Noble JacksonPrivate First Class
2ND SQUAD, 2ND PLT, E CO, 2ND BN, 4TH MARINES, 3RD MARDIV
United States Marine Corps
08 July 1948 - 28 May 1967
New York, New York
Panel 21E Line 005
The database page for Noble Jackson
You were just 17 when you joined the Corps. You arrived in Viet Nam Jan 6 1967 and on May 28 1967 you were killed in action while on Operation Choctaw in the Thua Thien Province.
In two more months it will be 40 years that you have been gone. The pain and emptiness I still feel when I think of you, and what could of been. Junney, I miss you, Brother, thinking about the days we grew up in Brooklyn. I was 17 years old at the time of your death and the only one home that May 29 1967 when three Marines in their dress blues knocked on our house door. I will never forget that day nor the way my whole body started shaking after looking them straight in their eyes and I broke down and started crying.
I am almost 58 years old now with a wife and two daughters who are now 22 years old. Now that I look back I can clearly see that your it was your destiny to become a Marine. You were a loving brother and always kept me out of harm's way. I miss you, man, and deep within my heart I know our paths will meet up again.
Rest, Marine ... Semper Fi
06 Apr 2007
Woke up this morning thinking about you. In one more month it will be forty (40!) years since you were taken from us. You were just 18 years old at the time Of your death and I seventeen years old. I remember us growing up in Brooklyn New York. As kids we were always together even though at times you did not want me around but we were very close. I am 57 years old now and in my heart I know now it was your destiny to join the Corps at 17 years old.
I remember when we were no more than 12 or 13 how you displayed the heart of a Warrior. It was almost the fourth of July. We had bought our fireworks already that included about five ash cans And five cherry bombs. We both knew the ash cans were more powerful than the cherry bombs. We lived in the Marcy Projects, 6th floor, our father's bedroom window faced the back of our building, what we used to call the the "back yard" and the young guys who lived back there. We always had conflicts with them. Pop was at work ... around noontime we went into Pop's bedroom and looked out his back window and the kids that we were always in conflict with were sitting on the bench. I could never forget that day. It was both our idea so we decided to toss a lit ash can out Pop's window at the boys in the backyard. We both knew there was no room for mistakes so we decided you would light the ash can while it was in my hands, with the window wide open. I was already in position with my right arm pulled back, ready with the ash can in my hand. You lit the fuse, I knew I had seconds to get that thing out my hands. I missed the center of the open window and the ash can hit the window frame and bounced backed, landing on top of our father's bed. There was no time to try to pick the ash can up and toss it out the window. I hit the floor very quickly to take cover. I looked up and you put your foot on top of the ash can - all you had on your feet was a pair of cheap sneakers - then you put your hands over your ears and motioned for me to stay down on the floor. It all happened so fast, then I heard a big explosion. My ears were ringing, the room was filled with this blue smoke and the smell of gunpowder ... there you were, on the floor holding your foot in pain. Then you removed your sneaker - there was no blood, just pain from the force from that ash can. We looked at Pop's bed - there was a big hole blown all through the mattress. I guess by your foot being on top it when it went off directed most of the force downward. You put yourself in harm's way to protect both of us from serious injury. We both had no time to think once that ash can bounced back in our house on top of the bed with a lit fuse - you just reacted to the situation.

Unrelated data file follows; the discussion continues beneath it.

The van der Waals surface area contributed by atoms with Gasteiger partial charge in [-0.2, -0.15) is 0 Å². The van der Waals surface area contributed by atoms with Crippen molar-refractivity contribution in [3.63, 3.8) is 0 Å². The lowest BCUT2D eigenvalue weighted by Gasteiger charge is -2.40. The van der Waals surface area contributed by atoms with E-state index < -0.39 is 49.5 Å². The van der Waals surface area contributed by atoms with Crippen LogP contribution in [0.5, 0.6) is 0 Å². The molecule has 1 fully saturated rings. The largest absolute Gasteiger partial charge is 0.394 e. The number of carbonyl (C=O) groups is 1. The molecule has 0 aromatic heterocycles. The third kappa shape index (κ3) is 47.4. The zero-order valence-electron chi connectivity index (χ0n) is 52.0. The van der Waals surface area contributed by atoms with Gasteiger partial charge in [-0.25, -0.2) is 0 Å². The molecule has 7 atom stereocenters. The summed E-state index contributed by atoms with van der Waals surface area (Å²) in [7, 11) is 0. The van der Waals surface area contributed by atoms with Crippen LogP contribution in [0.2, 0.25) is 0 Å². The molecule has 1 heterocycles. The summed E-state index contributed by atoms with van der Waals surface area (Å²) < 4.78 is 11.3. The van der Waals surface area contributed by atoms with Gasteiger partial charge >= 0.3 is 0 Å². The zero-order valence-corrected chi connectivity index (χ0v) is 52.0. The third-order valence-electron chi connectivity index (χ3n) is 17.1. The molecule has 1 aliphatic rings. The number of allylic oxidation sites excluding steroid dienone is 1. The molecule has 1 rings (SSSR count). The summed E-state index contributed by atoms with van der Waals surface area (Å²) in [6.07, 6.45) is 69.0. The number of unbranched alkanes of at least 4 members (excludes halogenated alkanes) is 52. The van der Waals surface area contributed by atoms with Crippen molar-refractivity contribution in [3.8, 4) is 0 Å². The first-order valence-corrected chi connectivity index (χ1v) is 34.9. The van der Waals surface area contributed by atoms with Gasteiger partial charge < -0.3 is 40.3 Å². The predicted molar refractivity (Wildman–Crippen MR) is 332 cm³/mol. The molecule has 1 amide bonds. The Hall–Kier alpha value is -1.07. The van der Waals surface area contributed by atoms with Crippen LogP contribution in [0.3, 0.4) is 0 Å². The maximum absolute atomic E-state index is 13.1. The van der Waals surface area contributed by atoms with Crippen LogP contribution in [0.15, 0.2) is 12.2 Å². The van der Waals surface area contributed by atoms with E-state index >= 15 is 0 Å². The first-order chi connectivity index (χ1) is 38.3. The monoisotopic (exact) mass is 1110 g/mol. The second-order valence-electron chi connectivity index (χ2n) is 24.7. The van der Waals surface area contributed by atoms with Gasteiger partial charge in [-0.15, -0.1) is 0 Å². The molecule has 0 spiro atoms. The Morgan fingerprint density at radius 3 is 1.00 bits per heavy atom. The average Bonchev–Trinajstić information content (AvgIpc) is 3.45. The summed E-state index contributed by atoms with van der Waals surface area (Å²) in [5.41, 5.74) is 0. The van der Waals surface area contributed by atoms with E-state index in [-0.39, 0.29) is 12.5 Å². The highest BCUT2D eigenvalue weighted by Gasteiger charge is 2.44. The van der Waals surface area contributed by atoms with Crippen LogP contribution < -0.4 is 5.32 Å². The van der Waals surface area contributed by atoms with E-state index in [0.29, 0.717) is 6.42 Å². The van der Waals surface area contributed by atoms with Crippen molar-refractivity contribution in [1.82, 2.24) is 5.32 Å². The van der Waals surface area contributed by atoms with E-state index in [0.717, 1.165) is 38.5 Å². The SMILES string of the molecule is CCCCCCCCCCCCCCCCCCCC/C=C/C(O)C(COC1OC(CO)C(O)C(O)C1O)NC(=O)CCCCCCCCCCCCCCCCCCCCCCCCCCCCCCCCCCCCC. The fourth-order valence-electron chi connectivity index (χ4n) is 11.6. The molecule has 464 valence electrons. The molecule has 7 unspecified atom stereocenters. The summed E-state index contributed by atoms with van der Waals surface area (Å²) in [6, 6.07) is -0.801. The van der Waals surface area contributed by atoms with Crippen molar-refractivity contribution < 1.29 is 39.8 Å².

I am smiling now, looking back on those days that you kept me out of harm's way more than once. I miss you so much, Junney, the pain and emptiness I still feel after almost forty years. There is not a day that goes by in my life that I don't miss and love you. May 28 1967 in Thua Thien Province - a Sunday I will always remember. In my heart I know I will see you again on the other side.
26 May 2007
Junney, today is May 26, 2007. In two more days it will be 40 years since you were taken away from your family. It feels like it was yesterday.
The pain and emptiness I feel within my heart and soul makes my whole body shake within, just like it did May 29 1967 when three Marines knocked on our front door. I was the only one home that day. I was 17 years old at the time. I looked into their faces and my whole body started shaking and I started crying.
We were very close growing up in the streets of Brooklyn, New York - playing war games with the kids with our Mattell Thompsom machine guns. I have to go now.
I miss you being a part of my life in this world. I love and miss you so much, Junney.
From his brother,
171 Trantor Place Apt 2-C, Staten Island, New York 10302
A Note from The Virtual WallThe 2nd Bn, 4th Marines' Summary for 28 May 1967 contains the following entry:
"281115H. Echo at YD643315 received 350 rounds automatic weapons fire from unknown number VC at YD641315. Returned small arms fire, air strike, and artillery. 3 VC KIA conf; 5 VC KIA prob."Pfc Jackson was the only Marine killed in this engagement.
The point-of-contact for this memorial is|
171 Trantor Place, Staten Island, New York 10302
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With all respect
Jim Schueckler, former CW2, US Army
Ken Davis, Commander, United States Navy (Ret)
Memorial first published on 26 Mar 2007
Last updated 11/13/2010